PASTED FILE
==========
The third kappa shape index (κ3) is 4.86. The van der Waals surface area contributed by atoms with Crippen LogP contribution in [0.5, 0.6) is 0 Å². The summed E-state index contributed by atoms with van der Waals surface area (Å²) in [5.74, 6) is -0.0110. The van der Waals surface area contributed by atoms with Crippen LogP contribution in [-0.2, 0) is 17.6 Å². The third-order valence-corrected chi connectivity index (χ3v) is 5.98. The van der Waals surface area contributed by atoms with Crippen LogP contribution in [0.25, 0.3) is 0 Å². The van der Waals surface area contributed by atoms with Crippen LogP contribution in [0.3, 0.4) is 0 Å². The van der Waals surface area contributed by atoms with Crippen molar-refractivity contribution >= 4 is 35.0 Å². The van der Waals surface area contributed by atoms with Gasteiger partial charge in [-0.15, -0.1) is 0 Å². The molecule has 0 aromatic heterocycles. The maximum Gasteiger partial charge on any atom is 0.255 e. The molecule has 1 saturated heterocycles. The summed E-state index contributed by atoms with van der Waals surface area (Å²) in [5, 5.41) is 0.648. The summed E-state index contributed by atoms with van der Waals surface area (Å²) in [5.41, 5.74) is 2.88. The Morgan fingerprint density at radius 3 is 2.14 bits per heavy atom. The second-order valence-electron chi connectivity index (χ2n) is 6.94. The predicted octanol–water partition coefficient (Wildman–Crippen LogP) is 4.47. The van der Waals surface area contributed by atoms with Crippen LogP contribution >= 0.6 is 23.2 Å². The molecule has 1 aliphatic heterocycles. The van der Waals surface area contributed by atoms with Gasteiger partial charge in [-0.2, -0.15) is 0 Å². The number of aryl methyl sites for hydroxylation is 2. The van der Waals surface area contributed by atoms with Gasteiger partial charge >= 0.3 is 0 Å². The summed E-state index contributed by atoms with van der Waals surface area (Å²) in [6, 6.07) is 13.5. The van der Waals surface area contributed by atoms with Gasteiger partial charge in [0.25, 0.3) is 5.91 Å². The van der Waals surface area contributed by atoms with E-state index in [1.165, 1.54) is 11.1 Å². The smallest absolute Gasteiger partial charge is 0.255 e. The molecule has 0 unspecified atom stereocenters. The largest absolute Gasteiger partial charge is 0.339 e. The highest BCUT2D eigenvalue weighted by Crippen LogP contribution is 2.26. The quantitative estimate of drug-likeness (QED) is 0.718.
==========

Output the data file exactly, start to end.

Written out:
The third kappa shape index (κ3) is 4.86. The van der Waals surface area contributed by atoms with Crippen LogP contribution in [0.5, 0.6) is 0 Å². The summed E-state index contributed by atoms with van der Waals surface area (Å²) in [5.74, 6) is -0.0110. The van der Waals surface area contributed by atoms with Crippen LogP contribution in [-0.2, 0) is 17.6 Å². The third-order valence-corrected chi connectivity index (χ3v) is 5.98. The van der Waals surface area contributed by atoms with Crippen LogP contribution in [0.25, 0.3) is 0 Å². The van der Waals surface area contributed by atoms with Crippen LogP contribution in [0.3, 0.4) is 0 Å². The van der Waals surface area contributed by atoms with Crippen molar-refractivity contribution >= 4 is 35.0 Å². The van der Waals surface area contributed by atoms with Gasteiger partial charge in [-0.15, -0.1) is 0 Å². The molecule has 0 aromatic heterocycles. The maximum Gasteiger partial charge on any atom is 0.255 e. The molecule has 1 saturated heterocycles. The summed E-state index contributed by atoms with van der Waals surface area (Å²) in [5, 5.41) is 0.648. The summed E-state index contributed by atoms with van der Waals surface area (Å²) in [5.41, 5.74) is 2.88. The Morgan fingerprint density at radius 3 is 2.14 bits per heavy atom. The second-order valence-electron chi connectivity index (χ2n) is 6.94. The predicted octanol–water partition coefficient (Wildman–Crippen LogP) is 4.47. The van der Waals surface area contributed by atoms with Crippen LogP contribution >= 0.6 is 23.2 Å². The molecule has 1 aliphatic heterocycles. The van der Waals surface area contributed by atoms with Gasteiger partial charge in [-0.2, -0.15) is 0 Å². The number of aryl methyl sites for hydroxylation is 2. The van der Waals surface area contributed by atoms with Gasteiger partial charge >= 0.3 is 0 Å². The summed E-state index contributed by atoms with van der Waals surface area (Å²) in [6, 6.07) is 13.5. The van der Waals surface area contributed by atoms with Gasteiger partial charge in [0.25, 0.3) is 5.91 Å². The van der Waals surface area contributed by atoms with E-state index in [1.165, 1.54) is 11.1 Å². The smallest absolute Gasteiger partial charge is 0.255 e. The molecule has 0 unspecified atom stereocenters. The largest absolute Gasteiger partial charge is 0.339 e. The highest BCUT2D eigenvalue weighted by Crippen LogP contribution is 2.26. The quantitative estimate of drug-likeness (QED) is 0.718.